Location: Animal Parasitic Diseases LaboratoryTitle: Modeling effective transmission strategies and control of the world’s most successful parasite Author
Submitted to: Theoretical Population Biology
Publication Type: Peer Reviewed Journal
Publication Acceptance Date: 4/1/2013
Publication Date: 6/1/2013
Citation: Turner, M., Lenhart, S., Rosenthal, B.M., Sullivan, A., Zhao, X. 2013. Modeling effective transmission strategies and control of the world’s most successful parasite. Theoretical Population Biology. 86:50-61. Interpretive Summary: Efforts to limit human exposure to parasites would benefit from explicit, quantitative representations of how these parasites are transmitted. Human toxoplasmosis, for example, occurs when people consume meat infected with this parasite, or when they ingest water or food contaminated with cysts excreted by cats. Cats acquire infection in the same ways, as do their prey. But their prey (for example, mice) can also acquire the infection congenitally. Here, we developed a series of mathematical equations intended to capture this complexity in order to predict the consequences of various interventions, including vaccination of cats and harvesting of their prey. We found that eradication efforts are hindered by the fact that the parasite can employ so many different routes of transmission, that even modest rates of cat predation are sufficient to ensure continued transmission, that congenital transmission must occur where cat predation rarely occurs, and that parasites may face tradeoffs in optimizing transmission to the predators or offspring of mice. The model enables consideration of the necessary proportions of cat vaccination and mouse harvesting that would be required to achieve adequate control. These results will be of interest to epidemiologists, mathematicians, parasitologists, veterinarians, and public health personnel.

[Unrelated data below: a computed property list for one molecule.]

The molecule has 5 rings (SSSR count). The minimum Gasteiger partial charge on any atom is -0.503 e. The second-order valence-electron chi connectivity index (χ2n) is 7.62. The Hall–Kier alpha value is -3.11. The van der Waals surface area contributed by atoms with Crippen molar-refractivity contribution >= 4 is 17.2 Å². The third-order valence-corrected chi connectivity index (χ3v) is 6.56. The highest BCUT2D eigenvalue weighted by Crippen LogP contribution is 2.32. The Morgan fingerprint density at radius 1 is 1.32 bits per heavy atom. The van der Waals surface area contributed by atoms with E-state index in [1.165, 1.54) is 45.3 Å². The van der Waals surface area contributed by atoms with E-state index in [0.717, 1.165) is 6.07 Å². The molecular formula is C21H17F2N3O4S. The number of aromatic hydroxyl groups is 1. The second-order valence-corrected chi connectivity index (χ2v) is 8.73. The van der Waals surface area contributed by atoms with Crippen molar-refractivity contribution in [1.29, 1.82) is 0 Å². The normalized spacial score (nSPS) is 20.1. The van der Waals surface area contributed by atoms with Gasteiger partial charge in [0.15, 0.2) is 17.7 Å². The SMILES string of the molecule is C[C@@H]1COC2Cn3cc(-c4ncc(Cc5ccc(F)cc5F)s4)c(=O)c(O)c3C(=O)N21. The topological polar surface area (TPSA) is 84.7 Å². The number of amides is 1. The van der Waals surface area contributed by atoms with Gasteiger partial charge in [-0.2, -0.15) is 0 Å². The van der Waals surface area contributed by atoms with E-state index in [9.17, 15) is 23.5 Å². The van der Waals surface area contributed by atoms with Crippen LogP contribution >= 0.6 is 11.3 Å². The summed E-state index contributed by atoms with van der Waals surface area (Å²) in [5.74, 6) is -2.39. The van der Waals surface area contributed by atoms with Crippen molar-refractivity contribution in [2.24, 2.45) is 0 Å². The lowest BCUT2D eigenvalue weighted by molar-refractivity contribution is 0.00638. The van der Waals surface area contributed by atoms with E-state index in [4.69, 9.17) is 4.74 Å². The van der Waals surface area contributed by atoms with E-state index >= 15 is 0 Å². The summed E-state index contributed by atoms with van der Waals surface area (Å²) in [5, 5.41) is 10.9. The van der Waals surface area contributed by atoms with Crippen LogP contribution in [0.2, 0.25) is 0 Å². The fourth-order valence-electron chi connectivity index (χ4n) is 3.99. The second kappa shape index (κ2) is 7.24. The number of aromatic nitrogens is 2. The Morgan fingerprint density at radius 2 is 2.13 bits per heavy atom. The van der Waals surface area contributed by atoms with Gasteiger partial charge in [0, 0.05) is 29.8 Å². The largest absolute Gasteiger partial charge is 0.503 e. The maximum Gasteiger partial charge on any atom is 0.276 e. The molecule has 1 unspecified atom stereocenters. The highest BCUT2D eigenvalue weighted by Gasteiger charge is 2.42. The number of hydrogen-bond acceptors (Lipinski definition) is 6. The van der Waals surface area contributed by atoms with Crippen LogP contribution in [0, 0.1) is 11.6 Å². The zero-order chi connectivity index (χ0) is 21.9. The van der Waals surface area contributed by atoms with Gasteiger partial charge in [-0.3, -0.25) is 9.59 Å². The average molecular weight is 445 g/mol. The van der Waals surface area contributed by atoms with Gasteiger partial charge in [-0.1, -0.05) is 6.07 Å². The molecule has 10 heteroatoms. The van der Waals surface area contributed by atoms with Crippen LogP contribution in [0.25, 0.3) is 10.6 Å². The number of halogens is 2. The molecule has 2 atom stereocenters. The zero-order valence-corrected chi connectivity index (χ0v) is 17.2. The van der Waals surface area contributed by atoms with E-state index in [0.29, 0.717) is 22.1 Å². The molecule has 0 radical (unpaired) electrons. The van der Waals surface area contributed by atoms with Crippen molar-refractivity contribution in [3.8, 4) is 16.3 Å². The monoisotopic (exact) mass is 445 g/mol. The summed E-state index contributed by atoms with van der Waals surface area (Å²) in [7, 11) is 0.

Technical Abstract: Mathematical modelling can provide a useful means to interrogate complex biological phenomena, such as the conditions under which any of several available life history strategies contribute to the force of transmission of infectious and parasitic organisms. Here, we have developed a system of differential equations in order to model the complete lifecycle of Toxoplasma gondii, the agent responsible for human and veterinary toxoplasmosis. This parasite has achieved prevalence worldwide, infecting all warm-blooded vertebrates, relying on cats to complete its sexual phase of reproduction. Eating meats in which this parasite has encysted confers risk of infection to people and other animals, as does ingestion of water or foods contaminated with environmentally-resistant ’oocysts’ excreted by cats. Vertical transmission (from mother to off spring) is also possible, leading to disease risk and contributing additional means of ensuring perpetuation of transmission. Previous modelling efforts have emphasized (or limited) one particular route of transmission. In order to better assess the contributions of each transmission route, we have endeavored to construct and analyze the behavior of a series of equations intended to capture the salient features of each, and in order to better understand their relative contributions to transmission risk in a variety of circumstances. In particular, we extended previous models to include explicit considerations of virulence, vertical transmission, parasite induced changes in host behavior, and controls based on vaccination and harvest. Our analyses suggest 1) the summed contribution of each transmission route may ensure transmission in cases where no single transmission mode is sufficient to do so; 2) when predation is even moderately frequent, the predator-prey cycle is sufficient to sustain parasite transmission; 3) where predation only rarely occurs, vertical transmission is necessary to parasite persistence; 4) the parasite may face tradeoffs in optimal exploitation of intermediate hosts, if predation pressure varies and if increasing exploitation of mice (and other intermediate hosts) reduces the longevity of such hosts; 5) to extirpate the infection locally, cat vaccination might be ineffective except if also coupled with harvest of intermediate hosts; 6) protecting livestock and human health require sustained efforts at limiting transmission among the parasite’s principal hosts. A robust and flexible modelling framework should prove useful in addressing other aspects of this complex, important, and challenging problem in ecology and epidemiology.